A timely novel about a Parsi foreign student in Delaware, who in the turbulent wake of the Iran hostage crisis can't distinguish his redneck oppressors from his Deadhead neighbors. And the story of a violent world that is nevertheless slowly coming together.
"At the heart of Sohrab Homi Fracis's poignant new novel, Go Home, is the question of one's place in the world, the answer never more ambiguous or fragile than for the immigrant or exile, when a person's condition of homelessness is in transition, neither here nor there. Given the cultural moment, I'm grateful to Fracis for his highly topical reexamination of the American Dream, a still reliable but never easy remedy for all those yearning to reinvent themselves beyond the constrictions of tribe and nation. And in Go Home, assimilation, sometimes a wretched exercise, can also be a hilarious and uplifting affair."
- Bob Shacochis, author of The Woman Who Lost Her Soul (Dayton Literary Peace Prize) and Easy in the Islands (National Book Award)
"I read Go Home with great pleasure and lots of empathy for the displaced and somewhat mystified but always lovable Viraf and his misadventures in America. The author's (and Viraf's) powers of observation as well as the period he covers -- Deadheads and Pintos, great fun -- are distinctive qualities of his engrossing account of the immigrant experience."
- Diane Johnson, author of Le Divorce and Persian Nights, and co-scriptwriter of The Shining
"Go Home is the story of one man's journey to build a cultural bridge across continents, crossing waters that are unsettling and unsafe. While Fracis sets the novel during one of the most turbulent decades in both India's and the United States' history, his writing also offers insight in today's tense climate. Beautiful prose, wise and witty."
- Susan Muaddi Darraj, author of A Curious Land (American Book Award, AWP Grace Paley Prize, Arab American Book Award) and The Inheritance of Exile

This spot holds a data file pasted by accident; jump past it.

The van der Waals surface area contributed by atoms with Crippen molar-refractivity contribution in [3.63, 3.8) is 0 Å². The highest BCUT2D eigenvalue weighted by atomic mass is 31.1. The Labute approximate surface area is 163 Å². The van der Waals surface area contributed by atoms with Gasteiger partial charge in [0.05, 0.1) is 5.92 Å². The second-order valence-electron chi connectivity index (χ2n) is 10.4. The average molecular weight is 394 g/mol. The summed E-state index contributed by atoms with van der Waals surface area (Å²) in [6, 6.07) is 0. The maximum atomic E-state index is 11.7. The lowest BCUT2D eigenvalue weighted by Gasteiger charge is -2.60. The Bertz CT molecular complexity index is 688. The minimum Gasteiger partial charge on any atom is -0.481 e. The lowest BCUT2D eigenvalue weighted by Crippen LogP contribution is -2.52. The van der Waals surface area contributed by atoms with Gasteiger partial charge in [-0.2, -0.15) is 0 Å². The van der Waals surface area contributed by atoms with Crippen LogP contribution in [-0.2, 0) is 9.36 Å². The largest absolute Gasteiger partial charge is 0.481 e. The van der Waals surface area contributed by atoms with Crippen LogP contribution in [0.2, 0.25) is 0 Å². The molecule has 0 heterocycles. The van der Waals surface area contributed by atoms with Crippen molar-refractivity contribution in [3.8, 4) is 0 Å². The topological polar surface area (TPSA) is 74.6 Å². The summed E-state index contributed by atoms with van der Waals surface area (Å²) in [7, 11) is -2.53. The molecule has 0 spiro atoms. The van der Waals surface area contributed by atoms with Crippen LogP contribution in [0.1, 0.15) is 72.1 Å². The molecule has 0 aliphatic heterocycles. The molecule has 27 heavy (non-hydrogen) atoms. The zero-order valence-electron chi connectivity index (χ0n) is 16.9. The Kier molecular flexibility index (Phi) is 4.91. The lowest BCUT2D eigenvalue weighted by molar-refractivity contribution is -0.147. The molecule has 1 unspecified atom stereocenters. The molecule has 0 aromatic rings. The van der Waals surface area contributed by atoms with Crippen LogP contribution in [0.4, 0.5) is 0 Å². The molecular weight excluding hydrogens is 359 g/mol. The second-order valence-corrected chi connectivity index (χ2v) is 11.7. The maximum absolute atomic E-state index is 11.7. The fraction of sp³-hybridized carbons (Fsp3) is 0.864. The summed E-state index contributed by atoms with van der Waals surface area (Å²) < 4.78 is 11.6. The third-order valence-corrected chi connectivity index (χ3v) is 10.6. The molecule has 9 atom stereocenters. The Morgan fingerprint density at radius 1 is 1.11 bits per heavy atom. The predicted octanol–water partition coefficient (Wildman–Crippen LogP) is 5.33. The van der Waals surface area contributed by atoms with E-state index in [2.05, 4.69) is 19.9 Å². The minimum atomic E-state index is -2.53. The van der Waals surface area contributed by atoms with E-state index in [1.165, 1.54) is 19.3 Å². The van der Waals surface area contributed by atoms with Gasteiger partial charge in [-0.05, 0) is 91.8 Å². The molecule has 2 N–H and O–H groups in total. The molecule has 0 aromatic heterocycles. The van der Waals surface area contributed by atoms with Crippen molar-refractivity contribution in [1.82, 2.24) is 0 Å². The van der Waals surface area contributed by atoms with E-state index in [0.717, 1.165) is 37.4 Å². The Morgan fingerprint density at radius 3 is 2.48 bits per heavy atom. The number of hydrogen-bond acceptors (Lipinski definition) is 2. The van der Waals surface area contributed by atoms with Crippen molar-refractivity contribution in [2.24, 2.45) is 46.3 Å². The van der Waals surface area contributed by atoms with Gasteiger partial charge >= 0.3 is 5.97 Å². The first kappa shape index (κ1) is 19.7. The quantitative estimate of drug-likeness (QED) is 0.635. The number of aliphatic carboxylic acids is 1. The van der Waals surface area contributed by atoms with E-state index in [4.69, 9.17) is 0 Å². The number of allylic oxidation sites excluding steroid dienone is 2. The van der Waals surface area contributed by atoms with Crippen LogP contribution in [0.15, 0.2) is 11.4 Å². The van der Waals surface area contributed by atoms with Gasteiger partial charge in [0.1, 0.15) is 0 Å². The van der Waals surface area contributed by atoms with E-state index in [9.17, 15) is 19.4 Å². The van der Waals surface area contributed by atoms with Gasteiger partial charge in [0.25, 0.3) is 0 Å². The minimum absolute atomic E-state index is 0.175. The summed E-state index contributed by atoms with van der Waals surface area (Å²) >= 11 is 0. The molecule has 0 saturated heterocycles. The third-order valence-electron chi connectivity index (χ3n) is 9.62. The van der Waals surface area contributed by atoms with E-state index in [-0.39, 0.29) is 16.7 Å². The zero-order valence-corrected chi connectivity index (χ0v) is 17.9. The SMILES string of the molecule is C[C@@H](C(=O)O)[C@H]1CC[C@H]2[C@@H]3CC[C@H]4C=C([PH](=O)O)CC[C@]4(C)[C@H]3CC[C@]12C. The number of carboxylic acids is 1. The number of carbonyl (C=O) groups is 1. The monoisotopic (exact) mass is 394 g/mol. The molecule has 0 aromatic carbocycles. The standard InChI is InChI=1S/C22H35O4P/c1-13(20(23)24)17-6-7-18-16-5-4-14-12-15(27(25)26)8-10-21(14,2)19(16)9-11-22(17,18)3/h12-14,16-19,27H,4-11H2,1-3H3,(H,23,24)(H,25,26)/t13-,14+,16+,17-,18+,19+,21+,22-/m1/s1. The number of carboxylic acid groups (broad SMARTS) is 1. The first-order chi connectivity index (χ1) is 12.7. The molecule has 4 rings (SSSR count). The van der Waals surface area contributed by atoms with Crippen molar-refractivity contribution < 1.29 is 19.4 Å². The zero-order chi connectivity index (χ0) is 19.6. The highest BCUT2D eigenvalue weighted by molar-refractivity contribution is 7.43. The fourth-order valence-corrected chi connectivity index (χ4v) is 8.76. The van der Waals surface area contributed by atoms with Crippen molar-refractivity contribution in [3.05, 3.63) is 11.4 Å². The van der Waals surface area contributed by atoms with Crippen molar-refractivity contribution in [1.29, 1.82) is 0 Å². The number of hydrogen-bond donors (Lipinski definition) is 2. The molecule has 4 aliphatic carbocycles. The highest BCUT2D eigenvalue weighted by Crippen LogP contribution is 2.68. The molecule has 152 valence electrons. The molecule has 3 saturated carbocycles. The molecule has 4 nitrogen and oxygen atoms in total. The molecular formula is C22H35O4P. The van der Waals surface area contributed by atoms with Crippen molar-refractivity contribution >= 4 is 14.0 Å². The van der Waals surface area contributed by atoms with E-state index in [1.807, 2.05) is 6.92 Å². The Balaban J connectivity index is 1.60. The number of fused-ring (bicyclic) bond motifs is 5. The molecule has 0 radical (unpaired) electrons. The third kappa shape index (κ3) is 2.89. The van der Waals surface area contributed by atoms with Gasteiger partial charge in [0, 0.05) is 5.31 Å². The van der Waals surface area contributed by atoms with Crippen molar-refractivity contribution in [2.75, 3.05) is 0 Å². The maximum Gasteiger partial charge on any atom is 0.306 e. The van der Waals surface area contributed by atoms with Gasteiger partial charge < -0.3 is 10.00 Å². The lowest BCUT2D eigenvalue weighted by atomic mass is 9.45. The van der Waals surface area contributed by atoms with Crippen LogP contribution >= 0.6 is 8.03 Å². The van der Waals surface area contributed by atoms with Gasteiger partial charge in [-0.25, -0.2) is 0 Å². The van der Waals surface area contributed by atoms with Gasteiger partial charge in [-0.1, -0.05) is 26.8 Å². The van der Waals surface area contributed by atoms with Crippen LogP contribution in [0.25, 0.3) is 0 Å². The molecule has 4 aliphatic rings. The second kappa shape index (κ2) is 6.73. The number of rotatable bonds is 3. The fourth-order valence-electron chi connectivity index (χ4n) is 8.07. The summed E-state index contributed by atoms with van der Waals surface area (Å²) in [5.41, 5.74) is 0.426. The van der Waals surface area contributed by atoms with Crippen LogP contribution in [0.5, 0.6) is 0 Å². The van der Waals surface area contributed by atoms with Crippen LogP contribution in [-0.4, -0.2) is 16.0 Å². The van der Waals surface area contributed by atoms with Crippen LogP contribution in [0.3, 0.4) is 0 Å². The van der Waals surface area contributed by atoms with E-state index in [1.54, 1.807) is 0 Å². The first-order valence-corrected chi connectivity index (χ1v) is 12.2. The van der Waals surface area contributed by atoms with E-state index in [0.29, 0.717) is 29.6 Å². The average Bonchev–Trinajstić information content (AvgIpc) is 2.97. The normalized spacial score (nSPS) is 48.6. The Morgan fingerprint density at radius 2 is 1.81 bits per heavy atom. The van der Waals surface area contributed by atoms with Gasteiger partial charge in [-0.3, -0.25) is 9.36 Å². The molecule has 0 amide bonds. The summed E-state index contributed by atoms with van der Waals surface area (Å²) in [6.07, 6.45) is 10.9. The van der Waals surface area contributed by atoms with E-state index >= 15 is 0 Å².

"This is a beautiful novel about leaving home and moving to America, old world to new, and the courageous spirit of beginning a new life. With his accurate eye and marmalade-like descriptions, Sohrab Fracis's characters come alive. Go Home fulfills the promise of his Iowa Short Fiction Award."
- Deepak Singh, NPR, PRI, BBC Commentator, author of How May I Help You? An Immigrant's Journey from MBA to Minimum Wage
A peek at Diane Johnson's lovely initial response / mini-review
"Now I've finished reading Go Home, with great pleasure, as I said, and lots of sympathy for the somewhat hapless but always lovable Viraf and his misadventures in America. As a displaced person myself - living in France - I understand his mystification, and the way in which the immigrant ends up being culturally displaced at home as well as in the new country. And as a myopic, I laughed a lot at his adventures with glasses and contacts. Viraf's and the author's powers of observation are one of the distinctive qualities of his engrossing account of the immigrant experience. Another is the period it covers, with Deadheads and Pintos, which are great fun."